The Blog

Meet the New Chairman

Ben Bernanke is no Alan Greenspan--but that's not a bad thing.

11:00 PM, Oct 31, 2005 • By IRWIN M. STELZER
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That is only one reason that Bernanke is believed to be more relaxed about the outlook for inflation than Greenspan has been. He is on record as believing that high oil prices have so far not seeped into the prices of other goods, consistent with his reputation as an inflation "dove." When Bernanke served on the Fed board he was so concerned that American might slip into a Japan-style deflationary spiral that he pushed for the round of interest rate cuts that brought the Fed funds rate down to 1 percent. He even went so far as to suggest that the Fed had more than one way of fighting deflation--it could throw money out of helicopters. This has unnerved notoriously humorless investors and traders, and will undoubtedly be a source of merriment at Bernanke's confirmation hearings.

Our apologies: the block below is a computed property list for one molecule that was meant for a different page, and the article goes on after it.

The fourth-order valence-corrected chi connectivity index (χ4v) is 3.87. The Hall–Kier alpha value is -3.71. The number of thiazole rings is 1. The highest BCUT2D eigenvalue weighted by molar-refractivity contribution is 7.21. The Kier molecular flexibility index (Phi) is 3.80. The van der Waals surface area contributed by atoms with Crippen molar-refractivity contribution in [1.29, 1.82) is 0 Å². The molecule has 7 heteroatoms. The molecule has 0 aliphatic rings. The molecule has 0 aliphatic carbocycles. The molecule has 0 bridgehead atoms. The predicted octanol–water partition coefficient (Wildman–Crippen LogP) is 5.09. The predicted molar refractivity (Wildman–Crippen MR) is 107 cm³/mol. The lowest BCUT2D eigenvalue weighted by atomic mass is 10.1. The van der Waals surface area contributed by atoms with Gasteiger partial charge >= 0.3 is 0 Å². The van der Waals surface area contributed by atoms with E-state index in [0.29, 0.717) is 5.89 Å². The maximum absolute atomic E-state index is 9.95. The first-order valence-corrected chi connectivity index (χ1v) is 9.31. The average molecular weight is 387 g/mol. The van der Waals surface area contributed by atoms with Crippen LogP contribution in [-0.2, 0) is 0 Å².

One thing that has been overlooked is Bush's sigh of relief. Time has finally freed him of a turbulent Fed chairman, one who persisted in calling for spending cuts to match tax cuts. Bush, already up to his knees in alligators, to use the regional vernacular, is counting on Bernanke for studied silence on that front.

Irwin M. Stelzer is director of economic policy studies at the Hudson Institute, a columnist for the Sunday Times (London), a contributing editor to The Weekly Standard, and a contributing writer to The Daily Standard.